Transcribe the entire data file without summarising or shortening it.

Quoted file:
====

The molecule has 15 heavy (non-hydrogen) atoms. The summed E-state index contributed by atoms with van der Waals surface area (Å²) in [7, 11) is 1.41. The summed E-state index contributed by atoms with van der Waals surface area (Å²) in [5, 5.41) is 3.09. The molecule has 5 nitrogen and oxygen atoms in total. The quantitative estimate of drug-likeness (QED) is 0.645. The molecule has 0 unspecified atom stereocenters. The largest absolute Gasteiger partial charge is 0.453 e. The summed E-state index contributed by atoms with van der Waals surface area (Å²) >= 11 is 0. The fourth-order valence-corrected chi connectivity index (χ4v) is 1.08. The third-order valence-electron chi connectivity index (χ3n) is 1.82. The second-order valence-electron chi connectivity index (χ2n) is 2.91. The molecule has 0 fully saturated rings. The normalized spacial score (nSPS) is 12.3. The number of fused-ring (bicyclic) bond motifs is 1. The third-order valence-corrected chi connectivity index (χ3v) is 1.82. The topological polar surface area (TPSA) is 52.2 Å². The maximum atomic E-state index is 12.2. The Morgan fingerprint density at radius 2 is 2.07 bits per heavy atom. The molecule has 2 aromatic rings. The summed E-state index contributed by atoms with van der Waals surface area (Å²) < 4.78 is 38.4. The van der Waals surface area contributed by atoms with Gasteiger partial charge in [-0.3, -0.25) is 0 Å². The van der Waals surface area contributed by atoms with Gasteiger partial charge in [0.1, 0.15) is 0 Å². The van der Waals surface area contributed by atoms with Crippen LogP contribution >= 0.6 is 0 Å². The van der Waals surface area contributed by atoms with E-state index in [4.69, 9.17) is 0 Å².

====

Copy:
The molecule has 15 heavy (non-hydrogen) atoms. The summed E-state index contributed by atoms with van der Waals surface area (Å²) in [7, 11) is 1.41. The summed E-state index contributed by atoms with van der Waals surface area (Å²) in [5, 5.41) is 3.09. The molecule has 5 nitrogen and oxygen atoms in total. The quantitative estimate of drug-likeness (QED) is 0.645. The molecule has 0 unspecified atom stereocenters. The largest absolute Gasteiger partial charge is 0.453 e. The summed E-state index contributed by atoms with van der Waals surface area (Å²) >= 11 is 0. The fourth-order valence-corrected chi connectivity index (χ4v) is 1.08. The third-order valence-electron chi connectivity index (χ3n) is 1.82. The second-order valence-electron chi connectivity index (χ2n) is 2.91. The molecule has 0 fully saturated rings. The normalized spacial score (nSPS) is 12.3. The number of fused-ring (bicyclic) bond motifs is 1. The third-order valence-corrected chi connectivity index (χ3v) is 1.82. The topological polar surface area (TPSA) is 52.2 Å². The maximum atomic E-state index is 12.2. The Morgan fingerprint density at radius 2 is 2.07 bits per heavy atom. The molecule has 2 aromatic rings. The summed E-state index contributed by atoms with van der Waals surface area (Å²) < 4.78 is 38.4. The van der Waals surface area contributed by atoms with Gasteiger partial charge in [-0.3, -0.25) is 0 Å². The van der Waals surface area contributed by atoms with Gasteiger partial charge in [0.1, 0.15) is 0 Å². The van der Waals surface area contributed by atoms with Crippen LogP contribution >= 0.6 is 0 Å². The van der Waals surface area contributed by atoms with E-state index in [4.69, 9.17) is 0 Å².